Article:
PITTSBURGH -- Had Frank Sinatra ever been inclined (and alive) enough to sing about San Diego's Petco Park and its effect on pitchers, he might have been compelled to croon, "If you can't make it there, you can't make it anywhere."
How, then, do we explain Edinson Volquez?
If Bud Black's Padres and the positives of Petco could not resuscitate Volquez's once-promising career, then you certainly had ample reason to be skeptical that the Pirates' $5 million investment -- relatively measly as it might have been -- would prove to be a worthwhile one.
But three starts into 2014 -- with a fourth set for Tuesday night against another former club, the division-rival Reds, at PNC Park -- Volquez (1-0, 1.71 ERA) has blown well past "worthwhile" and straight to a standing that qualifies as surprise. By any measure, he's been the Bucs' best pitcher, and his April output could be an indication that pitching coach Ray Searage and special assistant to the general manager Jim Benedict have worked their magic with yet another reclamation project, a la Francisco Liriano and A.J. Burnett, among others.
If this keeps up, Volquez might, in fact, be their best work yet.
"We just do our homework, that's all," Searage said. "You put in the time and show the kid that you care, and you can help him out tremendously."
Oh, they've helped, all right. Between their input and Volquez's conscientious approach, we've seen a rebirth of a right-hander who hadn't turned in an adjusted ERA better than league average since 2008, his All-Star season in Cincinnati. Among qualified pitchers from 2009-13, Volquez had the third-highest walk rate in the Major Leagues. With the Pirates, though, he's suddenly become a strike-throwing machine, walking just four batters through his first 21 innings while striking out 13.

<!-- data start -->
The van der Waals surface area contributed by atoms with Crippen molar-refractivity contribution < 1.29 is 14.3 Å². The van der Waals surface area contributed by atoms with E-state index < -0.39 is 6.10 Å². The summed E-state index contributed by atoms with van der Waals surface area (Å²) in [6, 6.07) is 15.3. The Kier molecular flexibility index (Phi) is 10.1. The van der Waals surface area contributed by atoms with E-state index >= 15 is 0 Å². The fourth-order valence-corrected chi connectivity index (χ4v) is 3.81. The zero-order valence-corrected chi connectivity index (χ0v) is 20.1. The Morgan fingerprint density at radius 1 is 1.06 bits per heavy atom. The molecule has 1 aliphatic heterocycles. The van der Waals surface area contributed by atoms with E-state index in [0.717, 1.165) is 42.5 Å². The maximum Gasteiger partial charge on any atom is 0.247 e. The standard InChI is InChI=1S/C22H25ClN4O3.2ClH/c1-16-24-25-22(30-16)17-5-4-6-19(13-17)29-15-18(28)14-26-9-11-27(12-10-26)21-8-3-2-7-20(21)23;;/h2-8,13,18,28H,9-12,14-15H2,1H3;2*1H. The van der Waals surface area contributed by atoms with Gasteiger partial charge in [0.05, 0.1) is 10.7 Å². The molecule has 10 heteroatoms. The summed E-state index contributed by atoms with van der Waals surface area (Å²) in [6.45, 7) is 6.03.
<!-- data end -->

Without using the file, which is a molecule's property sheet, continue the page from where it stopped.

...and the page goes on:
"I'm really aggressive right now in the strike zone," Volquez said. "My fastball command is way better than what it was last year and the year before. Right now, everything is straight to the target. Before, everything fell open to the first-base side. Now it's more compact to the plate."
That's the mechanical key that pitching gurus Searage and Benedict picked up on when they analyzed video of Volquez before the offseason signing. When Volquez arrived for the club's minicamp in Bradenton, Fla., in January, Searage gave him some pointers on the proper long-toss process (Volquez had been trying, in Searage's words, to "scratch the sky" with this throws, before Searage got to throw more on a line). And in proper Spring Training camp, the Bucs went about the process of improving Volquez's bullpen work.
If you show up at PNC Park early enough Tuesday, check it out. For his first few throws, Volquez will have the bullpen catcher squat in front of the plate. This is intended to keep Volquez's body motion under control while speeding up his arm action.
"It helps him to keep his angle," Searage said. "So when he takes the ball from the glove, he's able to get it out and then up to keep his angle. It makes his arm work quicker as opposed to getting long."